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A new report finds global plastic waste is set to triple, and exceed one billion tons by 2060.
Despite the growing efforts to reduce virgin plastic production and reduce waste, the new data released by the Organisation for Economic Co-operation and Development (OECD), shows a plastic-covered planet, even with best efforts in place to reduce production and boost recycling and end of life programs.
“Plastic pollution is one of the great environmental challenges of the 21st century, causing wide-ranging damage to ecosystems and human health,” OECD chief Mathias Cormann said in a statement.
The news follows recent commitments by U.N. member countries to increase efforts to reduce plastic production and use, while also increasing recycling efforts.
The OECD says that even with aggressive efforts to reduce demand and use and improve global recycling efforts, plastic production is still likely to double by 2060. It predicts new plastic production to top 1.2 billion tons. In 2019, plastic production doubled from 1999, with more than 460 million tons of plastic used that year, OECD says.
A study published in February also painted a grim picture; Stockholm Resilience Centre concluded that there’s already “too much plastic” on the planet.
Their findings showed more than 350,000 different chemicals commonly found in every industry—and they’re also winding up in the environment in high numbers, particularly from plastic waste.
“The impacts that we’re starting to see today are large enough to be impacting crucial functions of planet Earth and its systems”, Bethanie Carney Almroth, co-author of a new study told AFP.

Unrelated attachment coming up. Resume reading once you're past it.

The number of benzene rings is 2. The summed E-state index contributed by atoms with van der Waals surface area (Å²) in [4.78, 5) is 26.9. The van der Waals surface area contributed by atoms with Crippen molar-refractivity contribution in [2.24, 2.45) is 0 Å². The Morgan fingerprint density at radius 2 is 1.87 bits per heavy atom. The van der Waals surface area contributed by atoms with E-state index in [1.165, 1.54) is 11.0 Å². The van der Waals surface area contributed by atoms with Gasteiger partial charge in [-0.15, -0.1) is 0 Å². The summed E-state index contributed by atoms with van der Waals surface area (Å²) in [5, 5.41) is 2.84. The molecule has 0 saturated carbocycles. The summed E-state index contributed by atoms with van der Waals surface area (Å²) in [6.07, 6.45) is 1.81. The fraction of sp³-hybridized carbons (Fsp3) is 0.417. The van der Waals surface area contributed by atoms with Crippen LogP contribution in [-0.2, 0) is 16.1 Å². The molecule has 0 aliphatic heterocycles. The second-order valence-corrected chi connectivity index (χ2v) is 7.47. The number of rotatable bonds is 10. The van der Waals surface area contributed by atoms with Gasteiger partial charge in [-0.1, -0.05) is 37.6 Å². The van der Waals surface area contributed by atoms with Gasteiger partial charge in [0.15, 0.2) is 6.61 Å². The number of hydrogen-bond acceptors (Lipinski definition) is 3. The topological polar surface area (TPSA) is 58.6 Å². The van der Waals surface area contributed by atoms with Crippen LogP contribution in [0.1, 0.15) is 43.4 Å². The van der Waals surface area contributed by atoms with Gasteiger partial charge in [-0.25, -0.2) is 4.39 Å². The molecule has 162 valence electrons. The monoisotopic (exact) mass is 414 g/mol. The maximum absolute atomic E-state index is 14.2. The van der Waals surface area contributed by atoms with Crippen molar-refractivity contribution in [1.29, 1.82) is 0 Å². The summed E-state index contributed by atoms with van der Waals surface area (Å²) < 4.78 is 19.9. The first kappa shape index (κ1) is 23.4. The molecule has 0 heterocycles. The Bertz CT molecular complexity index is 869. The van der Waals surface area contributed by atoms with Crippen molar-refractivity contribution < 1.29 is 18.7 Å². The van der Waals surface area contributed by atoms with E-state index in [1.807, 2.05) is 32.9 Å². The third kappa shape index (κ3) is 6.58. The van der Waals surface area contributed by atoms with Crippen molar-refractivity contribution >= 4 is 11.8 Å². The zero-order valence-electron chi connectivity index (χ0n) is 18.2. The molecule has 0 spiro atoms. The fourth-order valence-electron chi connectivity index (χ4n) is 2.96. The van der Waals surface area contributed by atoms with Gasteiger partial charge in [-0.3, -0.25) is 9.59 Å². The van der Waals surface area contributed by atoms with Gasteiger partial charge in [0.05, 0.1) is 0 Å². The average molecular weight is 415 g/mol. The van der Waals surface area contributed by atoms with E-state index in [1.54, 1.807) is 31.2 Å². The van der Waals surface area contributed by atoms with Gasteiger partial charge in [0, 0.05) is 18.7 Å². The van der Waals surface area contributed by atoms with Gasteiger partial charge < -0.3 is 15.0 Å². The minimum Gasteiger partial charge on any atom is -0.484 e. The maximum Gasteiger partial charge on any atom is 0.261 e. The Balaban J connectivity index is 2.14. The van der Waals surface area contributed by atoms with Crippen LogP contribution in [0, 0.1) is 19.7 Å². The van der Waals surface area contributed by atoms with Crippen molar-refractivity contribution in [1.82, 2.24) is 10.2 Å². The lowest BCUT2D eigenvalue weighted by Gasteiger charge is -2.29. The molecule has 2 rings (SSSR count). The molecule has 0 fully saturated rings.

Researchers found plastic in the Arctic for the first time, noting their findings in a study published in April. “I was surprised about the levels of microplastic in the deep-sea sediments at our observatory, which were up to 13,000 particles-per-kilogram of sediment and the ingestion rate of microplastics consumed by Arctic zooplankton, at the base of the food web,” Melanie Bergmann, a senior scientist at Alfred Wegener Institute, Helmholtz Centre for Polar and Marine Research, who led the study, told Vice.
“I have studied plastic pollution in the Arctic for 10 years,” Bergmann said. “It started with my discovery of a strong increase in marine debris on the deep seafloor of our HAUSGARTEN observatory between 2002 and 2011. This spurred more research on plastic pollution in this region, especially in recent years. So, it was time to bring it all together and synthesize our current knowledge.”
The OECD says that while the increase will be driven in part by population growth—particularly in Asia and sub-Saharan Africa—globally coordinated policies could put numbers lower. It says plastic waste growth could be as low as 12 percent with significantly increased efforts. According to the report, nearly 100 million tons of plastic waste are either mismanaged or allowed to leak into the environment. Conservative estimates say that causes the deaths of more than a million seabirds and more than 100,000 marine mammals each year.
Featured Photo by Susanne Karl on Unsplash